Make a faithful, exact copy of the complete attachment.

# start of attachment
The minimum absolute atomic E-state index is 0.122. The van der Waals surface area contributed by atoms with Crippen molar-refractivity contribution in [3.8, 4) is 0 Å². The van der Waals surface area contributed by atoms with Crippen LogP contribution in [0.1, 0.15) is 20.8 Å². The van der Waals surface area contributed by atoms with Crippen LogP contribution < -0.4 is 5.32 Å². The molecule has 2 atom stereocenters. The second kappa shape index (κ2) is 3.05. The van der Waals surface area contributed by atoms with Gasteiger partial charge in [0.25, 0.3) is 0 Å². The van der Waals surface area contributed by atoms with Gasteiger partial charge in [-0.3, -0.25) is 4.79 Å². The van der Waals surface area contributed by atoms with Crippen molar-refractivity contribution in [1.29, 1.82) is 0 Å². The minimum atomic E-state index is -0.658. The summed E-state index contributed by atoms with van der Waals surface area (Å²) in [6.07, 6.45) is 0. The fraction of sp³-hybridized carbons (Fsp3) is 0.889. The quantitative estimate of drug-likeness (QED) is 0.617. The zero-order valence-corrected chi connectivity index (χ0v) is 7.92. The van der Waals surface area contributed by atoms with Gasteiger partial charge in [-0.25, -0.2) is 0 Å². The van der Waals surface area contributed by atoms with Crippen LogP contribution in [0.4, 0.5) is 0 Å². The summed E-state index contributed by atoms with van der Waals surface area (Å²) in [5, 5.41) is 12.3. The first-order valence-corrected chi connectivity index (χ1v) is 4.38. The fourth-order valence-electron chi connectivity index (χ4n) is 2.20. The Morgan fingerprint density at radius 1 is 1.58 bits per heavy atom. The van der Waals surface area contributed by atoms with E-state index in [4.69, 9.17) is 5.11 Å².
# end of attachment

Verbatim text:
The minimum absolute atomic E-state index is 0.122. The van der Waals surface area contributed by atoms with Crippen molar-refractivity contribution in [3.8, 4) is 0 Å². The van der Waals surface area contributed by atoms with Crippen LogP contribution in [0.1, 0.15) is 20.8 Å². The van der Waals surface area contributed by atoms with Crippen LogP contribution < -0.4 is 5.32 Å². The molecule has 2 atom stereocenters. The second kappa shape index (κ2) is 3.05. The van der Waals surface area contributed by atoms with Gasteiger partial charge in [0.25, 0.3) is 0 Å². The van der Waals surface area contributed by atoms with Gasteiger partial charge in [-0.3, -0.25) is 4.79 Å². The van der Waals surface area contributed by atoms with Crippen molar-refractivity contribution in [1.29, 1.82) is 0 Å². The minimum atomic E-state index is -0.658. The summed E-state index contributed by atoms with van der Waals surface area (Å²) in [6.07, 6.45) is 0. The fraction of sp³-hybridized carbons (Fsp3) is 0.889. The quantitative estimate of drug-likeness (QED) is 0.617. The zero-order valence-corrected chi connectivity index (χ0v) is 7.92. The van der Waals surface area contributed by atoms with Gasteiger partial charge in [-0.25, -0.2) is 0 Å². The van der Waals surface area contributed by atoms with Crippen LogP contribution in [0.4, 0.5) is 0 Å². The summed E-state index contributed by atoms with van der Waals surface area (Å²) in [5, 5.41) is 12.3. The first-order valence-corrected chi connectivity index (χ1v) is 4.38. The fourth-order valence-electron chi connectivity index (χ4n) is 2.20. The Morgan fingerprint density at radius 1 is 1.58 bits per heavy atom. The van der Waals surface area contributed by atoms with E-state index in [4.69, 9.17) is 5.11 Å².